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Inequitable conduct dooms drug patents


SKU: IIPon122. Category: .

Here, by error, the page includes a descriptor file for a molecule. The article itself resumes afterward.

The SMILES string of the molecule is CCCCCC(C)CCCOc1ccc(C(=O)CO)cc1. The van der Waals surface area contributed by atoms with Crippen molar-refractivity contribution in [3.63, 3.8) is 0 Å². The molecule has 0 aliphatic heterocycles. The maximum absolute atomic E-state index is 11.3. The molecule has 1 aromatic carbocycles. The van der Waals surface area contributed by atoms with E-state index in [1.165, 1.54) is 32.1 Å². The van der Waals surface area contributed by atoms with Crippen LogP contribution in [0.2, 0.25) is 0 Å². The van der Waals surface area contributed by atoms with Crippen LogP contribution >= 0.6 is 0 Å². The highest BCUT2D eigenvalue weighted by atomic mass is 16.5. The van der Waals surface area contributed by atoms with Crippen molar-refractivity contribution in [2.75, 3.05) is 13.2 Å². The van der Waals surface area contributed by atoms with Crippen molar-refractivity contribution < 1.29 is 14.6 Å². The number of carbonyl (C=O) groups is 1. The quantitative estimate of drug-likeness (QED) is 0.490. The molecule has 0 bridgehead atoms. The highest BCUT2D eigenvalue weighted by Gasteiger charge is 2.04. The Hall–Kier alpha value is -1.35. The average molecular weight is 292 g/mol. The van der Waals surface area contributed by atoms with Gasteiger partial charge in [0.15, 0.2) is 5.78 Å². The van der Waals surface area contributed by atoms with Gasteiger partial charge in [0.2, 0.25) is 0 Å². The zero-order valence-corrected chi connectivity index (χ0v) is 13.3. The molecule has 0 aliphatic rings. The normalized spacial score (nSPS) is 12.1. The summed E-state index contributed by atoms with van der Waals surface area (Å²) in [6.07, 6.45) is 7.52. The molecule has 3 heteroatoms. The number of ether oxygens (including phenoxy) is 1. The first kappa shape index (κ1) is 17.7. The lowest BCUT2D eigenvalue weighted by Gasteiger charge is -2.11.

Abstract: A drug company holding two pharmaceutical patents on a chemotherapy cancer drug sued three other companies for infringement when they applied for FDA approval to market generic versions. But the district court ruled that the patents were unenforceable for inequitable conduct because the inventor intentionally withheld from the PTO two prior art references that were material to the drug’s patentability. It also held that the patents were invalid for obviousness. This article explains why this verdict survived on appeal, along with the lessons to be learned. Citation: Aventis Pharma S.A. v. Hospira, Inc., No. 2011-1018, April 9, 2012 (Fed. Cir.); Therasense, Inc. v. Becton, Dickinson Co., 2008-1511, -1512, -1513, -1514, -1595, May 25, 2011 (Fed. Cir.)

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